by Michael Simpson
Pool Timer . . . . . . . . 32
Cheap RC Car . . . . 37
Instant Replay . . . . . 42
To find out the level
of difficulty for
each of these
projects, turn to
The scale is from
1-4, with four
the more difficult
projects. Just look
for the Fuzzballs in
the opening header.
You’ll also find
in each article on
any special tools
or skills you’ll
need to complete
Build Your Own Pool Timer and Let
it Do the “Dirty” Work!
About a year ago, when I created a
floating pool light and shared it with
readers, I received a number of
positive responses. Around the same time, I
also developed a pool timer. I’ve since refined
the project and developed a new prototype,
which I’ve outlined here.
Shown in Figure 1, the first timer had a
clock-like interface and various buttons for
controls. You set each hour you wanted
the pump to turn on. The yellow LED in the
middle was the AM/PM indicator, so you had
24-hour control over the pump.
Although the timer worked, it was a bit
too complicated for anyone else in the family
to use. I promised my wife that, next year, I
would build a simpler timer.
As I used both this timer and others, the
one thing that surfaced was that turning on
the pump was more a factor of duty cycle
than actual time of day. For instance, I found
that, if the pool needed extra cleaning
because of a storm or heavy use, I would set
the timer for “ON 2 hours and OFF 1 hour.”
Once the pool was cleaned to my satisfaction,
I would drop the timer back to “ON 1 hour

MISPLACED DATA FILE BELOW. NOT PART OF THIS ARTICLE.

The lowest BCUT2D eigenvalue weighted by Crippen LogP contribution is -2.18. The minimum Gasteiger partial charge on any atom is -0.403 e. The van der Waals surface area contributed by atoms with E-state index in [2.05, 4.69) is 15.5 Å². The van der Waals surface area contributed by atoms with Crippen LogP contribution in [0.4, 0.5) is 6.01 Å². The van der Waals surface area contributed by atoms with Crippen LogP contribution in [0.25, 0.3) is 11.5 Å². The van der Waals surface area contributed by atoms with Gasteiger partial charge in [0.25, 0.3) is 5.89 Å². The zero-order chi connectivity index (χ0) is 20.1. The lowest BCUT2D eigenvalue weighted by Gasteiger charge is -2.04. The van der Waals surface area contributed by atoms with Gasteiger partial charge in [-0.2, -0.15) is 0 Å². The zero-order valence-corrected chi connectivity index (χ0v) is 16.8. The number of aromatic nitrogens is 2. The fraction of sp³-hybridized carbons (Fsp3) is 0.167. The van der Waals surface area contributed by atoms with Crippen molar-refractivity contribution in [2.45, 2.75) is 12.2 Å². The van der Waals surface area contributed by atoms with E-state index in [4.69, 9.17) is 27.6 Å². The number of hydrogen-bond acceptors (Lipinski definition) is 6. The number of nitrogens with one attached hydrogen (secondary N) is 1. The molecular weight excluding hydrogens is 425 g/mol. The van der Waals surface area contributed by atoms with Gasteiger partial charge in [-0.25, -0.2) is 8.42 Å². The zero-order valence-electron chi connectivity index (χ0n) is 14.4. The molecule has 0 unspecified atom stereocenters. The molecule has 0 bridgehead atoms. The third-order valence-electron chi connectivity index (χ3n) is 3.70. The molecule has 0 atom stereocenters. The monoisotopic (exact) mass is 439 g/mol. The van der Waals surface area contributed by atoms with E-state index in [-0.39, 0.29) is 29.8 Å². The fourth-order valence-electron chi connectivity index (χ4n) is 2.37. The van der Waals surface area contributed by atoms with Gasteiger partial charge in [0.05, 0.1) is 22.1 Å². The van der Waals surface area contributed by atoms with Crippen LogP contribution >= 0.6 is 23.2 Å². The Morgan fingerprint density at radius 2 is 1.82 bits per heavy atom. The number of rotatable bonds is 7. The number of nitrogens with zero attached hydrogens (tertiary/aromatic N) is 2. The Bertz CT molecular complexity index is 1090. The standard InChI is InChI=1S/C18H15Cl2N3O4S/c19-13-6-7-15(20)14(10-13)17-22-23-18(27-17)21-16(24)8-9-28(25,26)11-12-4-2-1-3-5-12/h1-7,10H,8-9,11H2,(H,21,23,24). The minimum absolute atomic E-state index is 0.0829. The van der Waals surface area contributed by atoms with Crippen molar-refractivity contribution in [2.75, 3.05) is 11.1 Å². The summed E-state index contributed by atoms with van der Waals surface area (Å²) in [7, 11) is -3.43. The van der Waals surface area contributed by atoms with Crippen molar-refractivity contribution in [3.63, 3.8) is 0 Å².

and OFF 2 hours.” What I really needed was a
timer control that would let me set a long-term
duty cycle for the pump over a three- or four-hour period.
Let’s take a look at a few requirements for
the new timer.
• Ability to control duty cycle
• Simple control system
• Self-contained (No AC adapters)
• Ability to override the timer
• Ability to reset the timer
My first prototype used two knobs. One
knob was used to control the on-time, while
the second knob was used to control the off-time. While this worked, it required fiddling
with two knobs to override the timer. I also felt
that I could make the interface simpler.
Eventually, I ended up with a single-knob
control system. The only indicator was a red
LED to denote the status of the control relay.
The actual position of the knob gave the only
feedback needed to control the timers.
Figure 1. The old pool timer.
Figure 2. Duty cycle positions.
NUTS & VOLTS
Because the knob
is the only control, the
timer is very easy to set.
By placing the knob
indicator in the middle
position, the pump is on
two hours and off two
hours. By moving the
knob in either direction,
I could change the
amount of on- and off-time in proportion to the
position of the knob.
Figure 2 shows
how the various positions affect the duty
cycle. Placing the knob
all the way to one side
or the other let me
override the timers